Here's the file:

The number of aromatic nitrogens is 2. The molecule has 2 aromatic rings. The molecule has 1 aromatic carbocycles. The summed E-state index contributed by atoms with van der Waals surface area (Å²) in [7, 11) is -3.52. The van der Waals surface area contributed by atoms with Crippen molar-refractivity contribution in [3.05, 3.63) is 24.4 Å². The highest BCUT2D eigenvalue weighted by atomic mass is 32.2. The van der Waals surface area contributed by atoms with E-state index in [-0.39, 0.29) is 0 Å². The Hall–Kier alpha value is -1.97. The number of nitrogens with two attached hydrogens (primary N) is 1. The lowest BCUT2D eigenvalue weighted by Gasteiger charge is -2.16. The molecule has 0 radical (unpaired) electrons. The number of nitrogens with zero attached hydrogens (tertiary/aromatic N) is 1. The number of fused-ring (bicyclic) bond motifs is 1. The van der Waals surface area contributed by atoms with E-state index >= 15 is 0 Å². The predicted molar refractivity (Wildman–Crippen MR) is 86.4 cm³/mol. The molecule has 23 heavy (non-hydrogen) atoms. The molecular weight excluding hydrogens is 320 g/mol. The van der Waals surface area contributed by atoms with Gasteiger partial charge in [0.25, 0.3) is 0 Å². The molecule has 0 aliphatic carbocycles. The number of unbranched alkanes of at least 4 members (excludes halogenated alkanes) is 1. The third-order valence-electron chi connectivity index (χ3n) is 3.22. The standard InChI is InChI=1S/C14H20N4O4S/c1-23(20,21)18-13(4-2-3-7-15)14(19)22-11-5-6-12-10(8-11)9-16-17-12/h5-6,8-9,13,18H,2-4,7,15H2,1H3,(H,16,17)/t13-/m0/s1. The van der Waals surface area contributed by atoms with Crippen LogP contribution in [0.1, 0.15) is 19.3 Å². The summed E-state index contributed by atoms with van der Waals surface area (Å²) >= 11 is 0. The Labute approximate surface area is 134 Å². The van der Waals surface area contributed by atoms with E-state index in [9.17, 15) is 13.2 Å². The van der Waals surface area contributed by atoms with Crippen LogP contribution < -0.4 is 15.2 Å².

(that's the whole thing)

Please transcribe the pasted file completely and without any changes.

The number of aromatic nitrogens is 2. The molecule has 2 aromatic rings. The molecule has 1 aromatic carbocycles. The summed E-state index contributed by atoms with van der Waals surface area (Å²) in [7, 11) is -3.52. The van der Waals surface area contributed by atoms with Crippen molar-refractivity contribution in [3.05, 3.63) is 24.4 Å². The highest BCUT2D eigenvalue weighted by atomic mass is 32.2. The van der Waals surface area contributed by atoms with E-state index in [-0.39, 0.29) is 0 Å². The Hall–Kier alpha value is -1.97. The number of nitrogens with two attached hydrogens (primary N) is 1. The lowest BCUT2D eigenvalue weighted by Gasteiger charge is -2.16. The molecule has 0 radical (unpaired) electrons. The number of nitrogens with zero attached hydrogens (tertiary/aromatic N) is 1. The number of fused-ring (bicyclic) bond motifs is 1. The van der Waals surface area contributed by atoms with E-state index >= 15 is 0 Å². The predicted molar refractivity (Wildman–Crippen MR) is 86.4 cm³/mol. The molecule has 23 heavy (non-hydrogen) atoms. The molecular weight excluding hydrogens is 320 g/mol. The van der Waals surface area contributed by atoms with Gasteiger partial charge in [0.25, 0.3) is 0 Å². The molecule has 0 aliphatic carbocycles. The number of unbranched alkanes of at least 4 members (excludes halogenated alkanes) is 1. The third-order valence-electron chi connectivity index (χ3n) is 3.22. The standard InChI is InChI=1S/C14H20N4O4S/c1-23(20,21)18-13(4-2-3-7-15)14(19)22-11-5-6-12-10(8-11)9-16-17-12/h5-6,8-9,13,18H,2-4,7,15H2,1H3,(H,16,17)/t13-/m0/s1. The van der Waals surface area contributed by atoms with Crippen LogP contribution in [0.1, 0.15) is 19.3 Å². The summed E-state index contributed by atoms with van der Waals surface area (Å²) >= 11 is 0. The Labute approximate surface area is 134 Å². The van der Waals surface area contributed by atoms with E-state index in [9.17, 15) is 13.2 Å². The van der Waals surface area contributed by atoms with Crippen LogP contribution < -0.4 is 15.2 Å².